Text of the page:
The Joffrey Ballet's Rising Stars -- World Premiere Works from Dance's Hottest Stars
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The last date listed for Rising Stars was Saturday May 14, 2011 / 7:30pm.
Currently at Auditorium Theatre
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Gracing a Chicago stage for the first time in more than a decade, iconic stage and screen star… More
A former soloist for New York City Ballet, Liang’s first work for the Joffrey, The Age of Innocence, premiered in the fall of 2008 and was met with critical and audience acclaim. His theatrical work combines athletic prowess with contemporary sophistication and sensuality. His new work for the Joffrey, titled Woven Dreams, is an abstract ballet inspired by dreams and the idea of a collective consciousness. Using the musical common thread of strings and pizzicato, Liang weaves together seven different movements with music by four different composers, including Benjamin Britten, Michael Galasso, Henryk Górecki and Maurice Ravel, to create a journey through different dreamscapes that explore the visceral difference between dreaming and waking.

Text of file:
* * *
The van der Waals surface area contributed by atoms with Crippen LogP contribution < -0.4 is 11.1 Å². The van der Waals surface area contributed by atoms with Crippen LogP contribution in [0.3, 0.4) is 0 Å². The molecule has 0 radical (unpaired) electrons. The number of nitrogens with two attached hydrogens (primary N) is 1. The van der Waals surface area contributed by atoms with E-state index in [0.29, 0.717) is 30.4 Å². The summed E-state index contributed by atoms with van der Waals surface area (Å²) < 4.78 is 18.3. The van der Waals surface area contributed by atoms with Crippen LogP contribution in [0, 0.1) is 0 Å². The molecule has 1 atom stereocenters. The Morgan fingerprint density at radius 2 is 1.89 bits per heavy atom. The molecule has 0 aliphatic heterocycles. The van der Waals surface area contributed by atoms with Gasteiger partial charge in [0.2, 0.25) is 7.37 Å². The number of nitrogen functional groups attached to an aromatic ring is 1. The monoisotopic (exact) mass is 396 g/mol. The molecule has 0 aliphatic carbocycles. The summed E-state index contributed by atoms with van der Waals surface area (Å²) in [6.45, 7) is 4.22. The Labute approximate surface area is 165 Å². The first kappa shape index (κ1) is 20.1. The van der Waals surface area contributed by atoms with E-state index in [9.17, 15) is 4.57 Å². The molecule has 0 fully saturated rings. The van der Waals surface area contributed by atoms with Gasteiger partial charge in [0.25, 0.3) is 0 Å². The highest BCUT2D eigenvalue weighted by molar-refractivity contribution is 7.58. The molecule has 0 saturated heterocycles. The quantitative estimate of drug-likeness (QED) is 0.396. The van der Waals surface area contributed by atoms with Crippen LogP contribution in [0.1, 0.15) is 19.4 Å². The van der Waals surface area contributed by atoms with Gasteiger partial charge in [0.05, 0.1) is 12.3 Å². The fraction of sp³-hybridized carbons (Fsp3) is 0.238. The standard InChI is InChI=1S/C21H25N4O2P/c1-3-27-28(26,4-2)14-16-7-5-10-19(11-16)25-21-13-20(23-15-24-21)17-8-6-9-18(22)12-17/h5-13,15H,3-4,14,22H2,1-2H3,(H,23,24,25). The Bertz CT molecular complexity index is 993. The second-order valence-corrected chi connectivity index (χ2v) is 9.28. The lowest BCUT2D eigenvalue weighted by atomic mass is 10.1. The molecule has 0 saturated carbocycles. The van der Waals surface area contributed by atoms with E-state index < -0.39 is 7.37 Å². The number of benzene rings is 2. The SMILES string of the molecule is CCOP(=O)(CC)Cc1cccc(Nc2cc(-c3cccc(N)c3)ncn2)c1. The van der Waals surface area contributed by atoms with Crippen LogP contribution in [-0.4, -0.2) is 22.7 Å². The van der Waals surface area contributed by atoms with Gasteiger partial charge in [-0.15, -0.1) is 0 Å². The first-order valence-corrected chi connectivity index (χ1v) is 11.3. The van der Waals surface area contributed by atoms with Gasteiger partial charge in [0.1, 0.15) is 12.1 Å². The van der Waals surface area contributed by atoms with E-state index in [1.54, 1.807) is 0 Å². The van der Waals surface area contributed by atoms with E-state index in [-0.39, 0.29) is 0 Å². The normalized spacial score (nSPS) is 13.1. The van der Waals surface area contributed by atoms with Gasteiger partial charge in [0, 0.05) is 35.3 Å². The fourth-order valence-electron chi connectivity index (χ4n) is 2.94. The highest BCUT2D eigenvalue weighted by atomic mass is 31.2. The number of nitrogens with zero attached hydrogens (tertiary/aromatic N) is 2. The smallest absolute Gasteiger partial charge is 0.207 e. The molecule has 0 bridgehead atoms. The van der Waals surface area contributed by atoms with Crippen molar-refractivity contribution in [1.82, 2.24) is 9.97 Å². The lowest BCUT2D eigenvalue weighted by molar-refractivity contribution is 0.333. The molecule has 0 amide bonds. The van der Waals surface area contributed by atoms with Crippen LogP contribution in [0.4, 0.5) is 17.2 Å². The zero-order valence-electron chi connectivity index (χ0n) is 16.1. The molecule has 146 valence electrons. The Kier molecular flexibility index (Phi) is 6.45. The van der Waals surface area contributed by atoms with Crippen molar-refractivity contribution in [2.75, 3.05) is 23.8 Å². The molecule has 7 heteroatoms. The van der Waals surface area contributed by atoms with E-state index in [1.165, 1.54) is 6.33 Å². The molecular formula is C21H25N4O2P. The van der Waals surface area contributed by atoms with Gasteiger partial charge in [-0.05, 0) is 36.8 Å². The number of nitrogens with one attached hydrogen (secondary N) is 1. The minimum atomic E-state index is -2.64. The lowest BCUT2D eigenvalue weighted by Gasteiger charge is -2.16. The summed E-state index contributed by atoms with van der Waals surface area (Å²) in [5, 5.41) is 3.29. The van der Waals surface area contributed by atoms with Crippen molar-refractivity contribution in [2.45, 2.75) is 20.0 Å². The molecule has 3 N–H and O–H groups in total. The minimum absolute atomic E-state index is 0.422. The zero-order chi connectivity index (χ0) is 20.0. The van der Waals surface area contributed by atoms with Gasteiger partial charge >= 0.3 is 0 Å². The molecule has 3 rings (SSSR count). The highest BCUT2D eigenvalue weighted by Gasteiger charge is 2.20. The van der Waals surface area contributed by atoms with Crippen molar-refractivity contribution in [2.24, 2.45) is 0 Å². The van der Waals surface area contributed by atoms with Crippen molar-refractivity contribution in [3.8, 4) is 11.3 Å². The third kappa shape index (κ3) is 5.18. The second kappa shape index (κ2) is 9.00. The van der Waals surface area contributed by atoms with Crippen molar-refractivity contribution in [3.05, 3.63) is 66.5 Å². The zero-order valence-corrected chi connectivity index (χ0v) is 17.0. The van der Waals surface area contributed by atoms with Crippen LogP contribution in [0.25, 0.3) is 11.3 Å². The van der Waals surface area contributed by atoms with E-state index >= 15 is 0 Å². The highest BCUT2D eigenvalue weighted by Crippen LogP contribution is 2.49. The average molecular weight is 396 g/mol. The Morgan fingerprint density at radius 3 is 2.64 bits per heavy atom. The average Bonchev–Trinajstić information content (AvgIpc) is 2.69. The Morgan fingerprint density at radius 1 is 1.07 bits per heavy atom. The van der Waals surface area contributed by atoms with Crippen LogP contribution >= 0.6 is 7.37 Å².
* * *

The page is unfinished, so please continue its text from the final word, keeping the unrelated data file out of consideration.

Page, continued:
Possokhov, a former dancer for the Bolshoi Ballet, the Royal Danish Ballet, and a principal dancer and choreographer for the San Francisco Ballet, has made a name for himself as an austere and charismatic dancer and a bold, innovative choreographer. Possokhov’s new ballet for the Joffrey is called Bells and is set to Sergei Rachmaninoff’s Piano Concerto No. 2. Over the course of five movements, combining tender pas de deux, sweeping adagios and a powerful men’s section, Possokhov’s choreography plays off the bell-like tolling of the piano in Rachmaninoff’s opening movement and the lyrical freedom throughout the score to create a sense of romantic expressionism amid technical precision.
Rounding out the bill will be the company premiere of Adam’s Night, originally premiered by the San Francisco Ballet in 2000. Inspired by the paintings of Marc Chagall and set to the music of “Night Grooves,” commissioned by composer Matthew Pierce, Adam’s work follows a woman through her dreams and nightmares over the course of a night. Using the ebb and flow of energy and imagery common to dream life, Adam uses contemporary movement, both sharp and smooth, to embody the odd combination of memories, emotions and ideas that populate a dreamer’s fluid, fantastical world.